|Published online: November 6, 2014||$US5.00|
The Brookings Institute (2012) indicated that US industry makes a “disproportionately large contribution to environmental sustainability" as one of four important national goals. Although industrial production generally provides jobs and enhances the standard of living in a society, one negative aspect is that the manufacturing process emits contaminants and pollutant substances into the air. As such, increases in manufacturing productivity result in issues related to the tragedy of the commons, which is a depletion of a common resource due to the actions of rationale individuals or in this case, air pollution. Today, air pollution is often seen as a necessary byproduct of increased manufacturing output. This paper analyzes the green efficiency of American state economies by measuring composite air pollution vis-à-vis their overall manufacturing output. As such, this paper evaluates the social cost to American states of manufacturing output, and will assess industrially related GNP as well as societal damage due to the corresponding contaminants and harmful chemicals released into the air. The most recent US Environmental Protection Agency Toxic Release Inventory by state will be utilized. This information will be correlated with state gross national product attributed to manufacturing by the US Bureau of Labor Statistics in order to assess the efficiencies of state economic production. Productivity in terms of green efficiency will also be examined at the regional levels.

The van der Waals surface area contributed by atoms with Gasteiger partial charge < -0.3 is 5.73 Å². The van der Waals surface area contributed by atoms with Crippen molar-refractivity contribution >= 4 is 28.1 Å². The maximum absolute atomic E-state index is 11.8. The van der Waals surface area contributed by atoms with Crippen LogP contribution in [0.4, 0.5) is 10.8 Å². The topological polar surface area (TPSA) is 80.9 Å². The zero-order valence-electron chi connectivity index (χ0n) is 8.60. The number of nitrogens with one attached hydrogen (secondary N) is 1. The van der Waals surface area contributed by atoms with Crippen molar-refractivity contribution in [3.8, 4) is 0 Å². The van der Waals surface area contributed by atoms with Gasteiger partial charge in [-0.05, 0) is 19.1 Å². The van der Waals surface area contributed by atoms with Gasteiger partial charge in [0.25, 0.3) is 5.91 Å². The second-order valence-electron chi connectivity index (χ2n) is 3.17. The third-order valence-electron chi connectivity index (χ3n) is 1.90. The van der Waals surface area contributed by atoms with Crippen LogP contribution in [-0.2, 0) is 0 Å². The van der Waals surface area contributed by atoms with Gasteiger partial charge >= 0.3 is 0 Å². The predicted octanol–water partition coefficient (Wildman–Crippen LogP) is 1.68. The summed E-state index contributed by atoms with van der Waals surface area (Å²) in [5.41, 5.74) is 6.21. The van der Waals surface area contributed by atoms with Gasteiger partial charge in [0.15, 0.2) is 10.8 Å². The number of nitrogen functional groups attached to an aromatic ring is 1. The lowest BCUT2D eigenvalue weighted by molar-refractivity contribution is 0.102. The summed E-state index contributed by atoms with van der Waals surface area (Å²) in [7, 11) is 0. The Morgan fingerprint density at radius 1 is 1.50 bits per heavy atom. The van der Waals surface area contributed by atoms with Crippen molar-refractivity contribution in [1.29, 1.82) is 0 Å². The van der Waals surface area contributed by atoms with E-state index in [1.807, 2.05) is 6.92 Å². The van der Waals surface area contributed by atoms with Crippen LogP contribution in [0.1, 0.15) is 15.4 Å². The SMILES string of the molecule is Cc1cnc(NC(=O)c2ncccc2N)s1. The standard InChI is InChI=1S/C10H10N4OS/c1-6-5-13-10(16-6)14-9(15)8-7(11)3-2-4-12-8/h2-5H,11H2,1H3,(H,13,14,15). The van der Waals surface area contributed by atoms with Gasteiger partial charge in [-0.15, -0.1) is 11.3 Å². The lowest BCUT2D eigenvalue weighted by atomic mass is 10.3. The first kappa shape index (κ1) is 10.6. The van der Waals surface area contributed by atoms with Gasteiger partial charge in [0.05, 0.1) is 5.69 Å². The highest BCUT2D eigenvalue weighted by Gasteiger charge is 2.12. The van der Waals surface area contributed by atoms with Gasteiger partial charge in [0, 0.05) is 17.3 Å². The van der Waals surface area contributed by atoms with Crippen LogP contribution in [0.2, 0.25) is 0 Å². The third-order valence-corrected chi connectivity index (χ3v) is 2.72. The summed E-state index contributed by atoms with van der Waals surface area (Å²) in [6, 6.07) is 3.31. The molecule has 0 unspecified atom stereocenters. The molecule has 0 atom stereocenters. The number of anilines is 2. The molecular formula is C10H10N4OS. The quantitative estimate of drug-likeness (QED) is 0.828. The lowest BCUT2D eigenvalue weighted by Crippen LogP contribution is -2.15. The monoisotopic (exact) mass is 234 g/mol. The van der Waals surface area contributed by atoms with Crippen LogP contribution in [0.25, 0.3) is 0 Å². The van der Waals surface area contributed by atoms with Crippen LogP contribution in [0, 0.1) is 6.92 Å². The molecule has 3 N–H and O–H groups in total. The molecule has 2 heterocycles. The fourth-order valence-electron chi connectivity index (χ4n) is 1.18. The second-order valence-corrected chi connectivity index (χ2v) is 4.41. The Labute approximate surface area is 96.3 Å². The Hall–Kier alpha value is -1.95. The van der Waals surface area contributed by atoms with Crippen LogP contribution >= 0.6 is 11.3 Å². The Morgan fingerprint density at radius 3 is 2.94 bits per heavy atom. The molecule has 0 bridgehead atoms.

|Keywords:||Sustainability, Social Cost, Green Industrialization|
International Journal of Climate Change: Impacts and Responses, Volume 6, Issue 1, pp.41-52. Article: Print (Spiral Bound). Published online: November 6, 2014 (Article: Electronic (PDF File; 837.639KB)).
Assistant Professor, Business & CIS Department, Saint Mary-of-the-Woods College, Terre Haute, Indiana, USA
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